Financial services in a post-Brexit world

Pelted by the unrelenting rain, a small band of determined delegates trooped to the furthest side of the conference campus to discuss a dirty word which, according to the agenda, has no slot for debate in plenary: Brexit. Hosted by TheCityUK and Fabian Society, the risks and opportunities were debated in a room as grey and dingy as many spirits. Seema Malhorta MP and Alison McGovern MP provided a Labour voice not oft heard during conference so far; that of supporters of business and particularly of the financial services industry. Balanced and pragmatic on the need to have clarity on the terms by which we will negotiate, they differed on how we create that vision. Ms Malhorta called for a cross-party convention bringing together trades unions, business, the public and third sectors to carve out a consensual approach. Ms McGovern instead called for a political response from the left, one which galvanises socialist and social democrat actors across the length of Europe to develop a solution that works for the UK and the EU.

Miles Celic, CEO of TheCityUK, wanted clarity as a prerequisite for promoting and protecting the economy and indeed the country’s biggest industry and export. His desire for a deal that closely reflects (as far as it can) what we currently have, suggests that we will have our work cut out. Mr Celic dismissed a Norwegian or Swiss model in favour of a bespoke UK model if we are to truly make Brexit work for the UK – and for the remainder of the EU.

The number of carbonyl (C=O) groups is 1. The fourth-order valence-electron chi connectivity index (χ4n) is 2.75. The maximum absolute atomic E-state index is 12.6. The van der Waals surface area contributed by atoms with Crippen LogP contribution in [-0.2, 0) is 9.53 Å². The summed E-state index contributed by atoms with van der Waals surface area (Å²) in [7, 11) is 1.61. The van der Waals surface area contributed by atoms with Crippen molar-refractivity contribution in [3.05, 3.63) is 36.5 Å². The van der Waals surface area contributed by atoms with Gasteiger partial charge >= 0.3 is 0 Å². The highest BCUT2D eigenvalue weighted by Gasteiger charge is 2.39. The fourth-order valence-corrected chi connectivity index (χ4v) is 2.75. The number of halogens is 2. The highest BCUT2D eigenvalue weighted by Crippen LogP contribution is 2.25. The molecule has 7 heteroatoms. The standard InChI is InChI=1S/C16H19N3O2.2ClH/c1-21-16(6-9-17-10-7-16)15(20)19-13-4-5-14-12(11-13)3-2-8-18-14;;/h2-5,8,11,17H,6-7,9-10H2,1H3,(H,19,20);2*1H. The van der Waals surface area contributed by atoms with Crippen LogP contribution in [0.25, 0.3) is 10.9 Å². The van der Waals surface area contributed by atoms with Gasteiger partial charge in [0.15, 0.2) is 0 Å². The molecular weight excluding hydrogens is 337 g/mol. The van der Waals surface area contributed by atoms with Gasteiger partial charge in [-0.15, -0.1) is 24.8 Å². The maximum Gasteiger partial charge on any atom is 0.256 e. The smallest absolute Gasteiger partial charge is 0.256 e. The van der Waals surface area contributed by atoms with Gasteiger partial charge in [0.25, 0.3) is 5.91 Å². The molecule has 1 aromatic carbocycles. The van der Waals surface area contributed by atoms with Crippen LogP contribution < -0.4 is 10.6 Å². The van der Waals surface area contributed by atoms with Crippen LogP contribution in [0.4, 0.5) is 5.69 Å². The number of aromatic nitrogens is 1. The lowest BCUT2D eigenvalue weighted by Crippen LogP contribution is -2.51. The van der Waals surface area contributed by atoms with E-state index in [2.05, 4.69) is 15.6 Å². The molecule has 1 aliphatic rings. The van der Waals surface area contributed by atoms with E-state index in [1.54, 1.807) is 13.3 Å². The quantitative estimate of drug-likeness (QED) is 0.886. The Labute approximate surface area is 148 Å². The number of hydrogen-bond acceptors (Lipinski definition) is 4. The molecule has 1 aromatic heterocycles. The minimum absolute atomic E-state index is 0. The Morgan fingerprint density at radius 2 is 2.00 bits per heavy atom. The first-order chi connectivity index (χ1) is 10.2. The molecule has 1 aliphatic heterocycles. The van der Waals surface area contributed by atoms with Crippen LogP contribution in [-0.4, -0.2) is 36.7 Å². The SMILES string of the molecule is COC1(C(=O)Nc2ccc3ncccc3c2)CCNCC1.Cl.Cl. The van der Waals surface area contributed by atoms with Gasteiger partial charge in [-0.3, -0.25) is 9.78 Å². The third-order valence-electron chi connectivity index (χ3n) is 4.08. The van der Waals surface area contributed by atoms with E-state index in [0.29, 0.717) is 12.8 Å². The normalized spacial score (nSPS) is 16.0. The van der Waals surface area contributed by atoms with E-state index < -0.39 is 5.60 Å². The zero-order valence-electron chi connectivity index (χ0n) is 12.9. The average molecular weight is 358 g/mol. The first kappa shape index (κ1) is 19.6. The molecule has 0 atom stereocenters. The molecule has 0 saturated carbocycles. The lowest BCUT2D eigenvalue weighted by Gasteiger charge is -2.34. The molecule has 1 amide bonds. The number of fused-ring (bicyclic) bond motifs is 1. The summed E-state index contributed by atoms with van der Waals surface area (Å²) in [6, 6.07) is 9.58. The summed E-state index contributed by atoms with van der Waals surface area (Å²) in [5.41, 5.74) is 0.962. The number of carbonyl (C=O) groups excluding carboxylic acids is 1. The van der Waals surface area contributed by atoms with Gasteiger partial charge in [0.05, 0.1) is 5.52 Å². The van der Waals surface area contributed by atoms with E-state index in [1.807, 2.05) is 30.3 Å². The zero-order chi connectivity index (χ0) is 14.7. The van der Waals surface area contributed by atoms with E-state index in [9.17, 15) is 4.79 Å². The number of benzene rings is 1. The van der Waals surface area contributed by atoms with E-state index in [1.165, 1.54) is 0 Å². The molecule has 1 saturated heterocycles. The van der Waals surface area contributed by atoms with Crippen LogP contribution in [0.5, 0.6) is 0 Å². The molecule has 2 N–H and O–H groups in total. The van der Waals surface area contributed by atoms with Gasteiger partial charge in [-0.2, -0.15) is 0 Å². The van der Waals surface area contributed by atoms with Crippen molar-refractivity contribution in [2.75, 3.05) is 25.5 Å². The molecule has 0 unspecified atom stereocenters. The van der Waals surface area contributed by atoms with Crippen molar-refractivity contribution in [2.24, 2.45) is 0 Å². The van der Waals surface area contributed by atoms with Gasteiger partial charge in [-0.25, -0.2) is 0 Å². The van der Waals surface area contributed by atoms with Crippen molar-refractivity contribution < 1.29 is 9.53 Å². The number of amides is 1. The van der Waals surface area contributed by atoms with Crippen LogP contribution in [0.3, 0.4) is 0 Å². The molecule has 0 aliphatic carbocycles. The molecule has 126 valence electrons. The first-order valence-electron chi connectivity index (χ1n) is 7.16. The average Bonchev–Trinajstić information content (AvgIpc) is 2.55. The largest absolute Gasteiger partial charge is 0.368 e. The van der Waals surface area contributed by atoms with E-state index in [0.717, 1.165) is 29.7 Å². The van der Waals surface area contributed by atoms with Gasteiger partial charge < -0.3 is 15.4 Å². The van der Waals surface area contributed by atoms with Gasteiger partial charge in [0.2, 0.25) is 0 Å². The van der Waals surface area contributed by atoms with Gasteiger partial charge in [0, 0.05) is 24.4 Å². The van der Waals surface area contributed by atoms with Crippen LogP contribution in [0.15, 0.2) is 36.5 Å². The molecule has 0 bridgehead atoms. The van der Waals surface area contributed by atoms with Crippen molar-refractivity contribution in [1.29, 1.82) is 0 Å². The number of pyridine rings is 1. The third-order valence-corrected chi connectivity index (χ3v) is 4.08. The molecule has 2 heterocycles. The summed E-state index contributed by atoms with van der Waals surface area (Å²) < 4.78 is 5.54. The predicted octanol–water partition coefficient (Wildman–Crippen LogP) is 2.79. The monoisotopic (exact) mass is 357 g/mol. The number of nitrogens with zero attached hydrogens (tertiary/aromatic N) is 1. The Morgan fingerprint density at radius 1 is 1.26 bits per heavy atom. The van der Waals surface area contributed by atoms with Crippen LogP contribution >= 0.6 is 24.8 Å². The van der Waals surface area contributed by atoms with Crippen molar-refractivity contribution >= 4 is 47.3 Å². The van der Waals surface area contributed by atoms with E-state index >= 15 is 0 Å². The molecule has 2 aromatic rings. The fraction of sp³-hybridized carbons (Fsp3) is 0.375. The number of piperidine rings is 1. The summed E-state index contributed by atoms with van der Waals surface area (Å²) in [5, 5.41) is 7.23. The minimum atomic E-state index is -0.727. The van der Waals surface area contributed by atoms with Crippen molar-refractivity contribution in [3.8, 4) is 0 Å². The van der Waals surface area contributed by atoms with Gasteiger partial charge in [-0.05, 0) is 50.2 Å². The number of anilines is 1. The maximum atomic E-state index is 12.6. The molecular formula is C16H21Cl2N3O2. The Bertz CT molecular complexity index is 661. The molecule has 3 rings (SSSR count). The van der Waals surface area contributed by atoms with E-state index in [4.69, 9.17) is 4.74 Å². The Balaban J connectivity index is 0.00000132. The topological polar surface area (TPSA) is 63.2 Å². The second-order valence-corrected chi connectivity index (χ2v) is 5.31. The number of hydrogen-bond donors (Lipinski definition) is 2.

The EU’s complex web of regulation will need to be delicately re-negotiated according to Clifford Chance’s Christopher Bates whose concern for the fate of the Brexit negotiations took into account not only the financial services industry but also the industries that thrive around it. He underlined that time is not on our side with two years passing quickly with much to do once Article 50 is enacted. Of particular concern is the need to not only plan for the extraction of the UK from the EU but also the transition period after. He warned that the UK is bound to leave the EU without a deal. How’s that for clarity!

The validity of the referendum outcome was once again a hot topic of debate as delegates asked questions of the panel. What if, when negotiation are complete, the UK will be negatively affected to the point where implementation of the deal will be damaging to the economy and British people? If that is the case, then the negotiators won’t have done their jobs properly according to Mr Celic. Perhaps many in the audience lamented that if politicians and policymakers had negotiated and communicated better at an earlier point in the debate, then we wouldn’t be in this mess.

Michael Stott

Hill & Knowlton Strategies Search